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The Hypocracy Of The Trade

General Managers regularly call up other General Managers and discuss trade possibilities.  They’ll throw players names about to gauge the market for what they have and for what they’re looking for.  It is a natural corse in trying to better their teams.  This is accepted by fans and media.  These discussions at times lead up to trades which add intreage and dimension to the league. 

So why is it so taboo if a player tells his GM that he wants to be traded?  It is a reciprocal appeal met without reciprocal acceptance.  If a player asks to be traded, for any reason, the media label him as unprofessional, the fans call the player a trader, a bum.  In Chris Pronger’s case, after he was traded from Edmonton, the fans went as far as burning his baby’s crib (fortunately without the baby in it). 

GMs want to find the right pieces for their teams, and players want to find the right fit for their careers.  These two situations should be judged in the same light, but because fans are loyal to their team and don’t want to see that team or city slighted in any fashion, they get jaded towards a player who wants a fresh start after not fitting in with the team.

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NHL Considering Re-alignment

The NHL is considering re-alignment to even its teams’ travel schedules.  As it sits now the Western Conference teams log thousands of miles more than the Eastern Conference teams.  Few teams are happy with the current alignment and many of the Western teams bordering the Eastern Conference want to be moved to the East.  But with the uneven balance of having so many teams situated in the Eastern time zone, moving just one team will not settle the issue. 

So there is a proposal to make 4 new conferences void of inner divisions.  This move would create a much greater balance of travel for every team and would also allow every team to have at least a home and home series between each team.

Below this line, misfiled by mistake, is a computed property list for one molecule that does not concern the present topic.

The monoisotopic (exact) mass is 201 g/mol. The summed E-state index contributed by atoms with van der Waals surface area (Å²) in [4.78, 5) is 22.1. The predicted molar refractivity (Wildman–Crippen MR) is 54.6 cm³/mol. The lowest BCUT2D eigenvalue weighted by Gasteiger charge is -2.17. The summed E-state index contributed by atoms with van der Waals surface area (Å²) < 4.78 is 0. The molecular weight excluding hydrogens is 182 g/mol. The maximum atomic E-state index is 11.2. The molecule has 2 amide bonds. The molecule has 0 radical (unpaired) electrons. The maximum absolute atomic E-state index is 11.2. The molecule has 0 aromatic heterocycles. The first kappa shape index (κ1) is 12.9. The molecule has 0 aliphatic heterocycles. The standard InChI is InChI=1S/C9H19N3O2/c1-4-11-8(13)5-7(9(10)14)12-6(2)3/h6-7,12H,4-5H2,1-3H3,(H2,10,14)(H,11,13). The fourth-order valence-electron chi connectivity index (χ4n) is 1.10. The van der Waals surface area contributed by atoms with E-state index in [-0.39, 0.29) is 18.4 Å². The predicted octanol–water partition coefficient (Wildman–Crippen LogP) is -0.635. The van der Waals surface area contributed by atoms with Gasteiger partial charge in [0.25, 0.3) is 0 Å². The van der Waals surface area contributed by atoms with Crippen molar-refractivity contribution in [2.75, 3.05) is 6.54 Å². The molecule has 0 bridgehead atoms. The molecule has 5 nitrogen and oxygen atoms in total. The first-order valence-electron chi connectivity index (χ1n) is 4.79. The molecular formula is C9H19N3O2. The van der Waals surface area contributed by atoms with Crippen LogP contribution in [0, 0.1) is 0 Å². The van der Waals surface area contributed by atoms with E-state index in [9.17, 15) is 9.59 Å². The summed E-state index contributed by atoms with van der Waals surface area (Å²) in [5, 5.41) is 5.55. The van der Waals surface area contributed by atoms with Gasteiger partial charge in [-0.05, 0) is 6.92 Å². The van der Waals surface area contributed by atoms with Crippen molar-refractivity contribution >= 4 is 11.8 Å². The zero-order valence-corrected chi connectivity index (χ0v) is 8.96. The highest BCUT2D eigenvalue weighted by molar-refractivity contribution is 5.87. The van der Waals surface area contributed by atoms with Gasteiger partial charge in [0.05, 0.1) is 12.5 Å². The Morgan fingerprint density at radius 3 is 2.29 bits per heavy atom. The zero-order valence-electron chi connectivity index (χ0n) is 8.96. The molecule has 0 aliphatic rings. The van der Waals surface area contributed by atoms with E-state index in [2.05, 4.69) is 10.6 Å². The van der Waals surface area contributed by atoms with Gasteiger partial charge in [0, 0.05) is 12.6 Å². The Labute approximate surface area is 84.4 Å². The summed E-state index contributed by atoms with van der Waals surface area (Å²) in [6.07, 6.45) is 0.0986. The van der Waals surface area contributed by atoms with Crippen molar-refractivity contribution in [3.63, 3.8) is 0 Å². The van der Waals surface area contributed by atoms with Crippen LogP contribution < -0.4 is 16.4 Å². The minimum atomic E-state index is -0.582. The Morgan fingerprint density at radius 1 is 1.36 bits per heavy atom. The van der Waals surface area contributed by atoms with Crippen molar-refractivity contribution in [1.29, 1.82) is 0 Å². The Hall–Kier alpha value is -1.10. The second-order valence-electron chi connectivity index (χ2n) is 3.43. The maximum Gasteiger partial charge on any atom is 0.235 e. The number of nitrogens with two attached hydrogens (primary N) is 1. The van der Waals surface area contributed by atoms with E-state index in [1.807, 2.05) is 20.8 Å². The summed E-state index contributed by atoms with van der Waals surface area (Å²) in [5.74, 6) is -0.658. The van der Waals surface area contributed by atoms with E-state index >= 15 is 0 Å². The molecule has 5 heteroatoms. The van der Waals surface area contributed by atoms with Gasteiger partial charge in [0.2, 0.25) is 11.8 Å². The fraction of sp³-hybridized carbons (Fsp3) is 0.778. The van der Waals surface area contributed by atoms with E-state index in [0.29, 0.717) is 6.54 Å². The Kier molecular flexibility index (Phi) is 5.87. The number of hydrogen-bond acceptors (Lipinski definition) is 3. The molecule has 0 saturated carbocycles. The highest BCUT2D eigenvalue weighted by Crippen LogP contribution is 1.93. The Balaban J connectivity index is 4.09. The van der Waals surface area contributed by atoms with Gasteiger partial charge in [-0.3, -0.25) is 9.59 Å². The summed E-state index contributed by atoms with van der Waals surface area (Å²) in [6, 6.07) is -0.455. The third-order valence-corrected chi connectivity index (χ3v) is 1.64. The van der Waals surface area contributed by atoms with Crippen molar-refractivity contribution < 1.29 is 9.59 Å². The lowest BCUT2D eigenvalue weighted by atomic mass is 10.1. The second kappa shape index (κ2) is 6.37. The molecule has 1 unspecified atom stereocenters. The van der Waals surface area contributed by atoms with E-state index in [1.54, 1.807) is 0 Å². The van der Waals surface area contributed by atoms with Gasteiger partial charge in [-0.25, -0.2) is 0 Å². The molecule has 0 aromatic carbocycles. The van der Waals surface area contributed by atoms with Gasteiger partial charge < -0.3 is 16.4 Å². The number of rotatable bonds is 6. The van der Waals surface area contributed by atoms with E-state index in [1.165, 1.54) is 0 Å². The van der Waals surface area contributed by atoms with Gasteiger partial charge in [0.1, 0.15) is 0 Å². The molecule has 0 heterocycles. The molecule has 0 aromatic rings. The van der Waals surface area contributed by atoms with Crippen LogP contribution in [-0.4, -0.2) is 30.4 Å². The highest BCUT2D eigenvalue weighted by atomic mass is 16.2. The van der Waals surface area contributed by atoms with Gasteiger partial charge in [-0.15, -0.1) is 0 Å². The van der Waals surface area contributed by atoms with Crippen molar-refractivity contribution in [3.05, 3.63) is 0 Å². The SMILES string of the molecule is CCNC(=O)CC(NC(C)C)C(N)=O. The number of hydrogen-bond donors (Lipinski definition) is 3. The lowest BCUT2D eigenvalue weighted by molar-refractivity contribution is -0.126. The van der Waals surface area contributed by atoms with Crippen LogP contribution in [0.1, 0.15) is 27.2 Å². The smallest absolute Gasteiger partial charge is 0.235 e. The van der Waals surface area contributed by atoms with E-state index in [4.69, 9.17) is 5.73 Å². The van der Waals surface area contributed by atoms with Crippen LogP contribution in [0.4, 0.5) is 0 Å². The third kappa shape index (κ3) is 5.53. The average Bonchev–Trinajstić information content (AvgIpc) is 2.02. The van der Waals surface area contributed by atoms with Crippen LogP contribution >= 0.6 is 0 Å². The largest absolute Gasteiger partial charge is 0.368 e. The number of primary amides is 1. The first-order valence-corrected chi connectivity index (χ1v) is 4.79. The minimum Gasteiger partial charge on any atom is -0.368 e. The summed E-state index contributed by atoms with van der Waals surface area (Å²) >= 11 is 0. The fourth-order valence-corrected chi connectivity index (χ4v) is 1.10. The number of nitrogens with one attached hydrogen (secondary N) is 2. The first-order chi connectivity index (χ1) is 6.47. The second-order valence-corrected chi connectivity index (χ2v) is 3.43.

You’d think this would be universally accepted by owners as it is not only good for the league, but also fits in with the league’s push for “parity”, a stance they’ve been promoting since the end of the lock out. 

The proposed new “Conferences” will be divided up as follows:

West

Vancouver, Edmonton, Calgary, San Jose, Los Angelas, Anaheim, Colorado, Phoenix

Central

Winnipeg, Nashville, Minnesota, Chicago, Detroit, Columbus, Dallas

East North/South

Toronto, Montreal, Boston, Buffalo, Ottawa, Tampa Bay, Florida

East Central

New York Islander, New York Ranger, New Jersey, Pittsburg, Philadelphia, Washington, Carolina

Here is a map of the new proposed conferences:

Nhl-realignment-map_2011-12-03_medium

Upon looking at the reconfigured league above it seems to be a perfect solution.  But this is not the case.  While seeing support from the Western Conference teams, this plan has little support from the Eastern Conference teams.  They currently have an incredible advantage over the Western Conference teams in terms of travel fatigue and cost and this is not an advantage they are willing to give up without a fight.  They’ve stated that their biggest concern is the cost of the additional travel.  The Eastern teams traveling expenses will rise under this new alignment but will still be significantly less than that of the Western teams travel expenses.  

So is the league truly for parity, or are they only for parity when it gives certain teams a competitive advantage?  It appears to be the latter.  Any team on the East complaining at a new travel schedule should look at the where Vancouver lies on the map.  Their annual travel schedule is absurd, but it is the price to pay for its location.  This new alignment will also have each team play a home and away game against each other team in the league.  Giving the season ticket holders the opportunity to see each of the games stars on an annual basis should be enough to get the owners to approve this decision, but when have the owners ever done anything that would better benefit their fans. No instead they’re looking at their own unenlightened self-interest. So to all the NHL owners out there I ask you this on behalf of your fans, do the right thing. Get this re-alignment passed.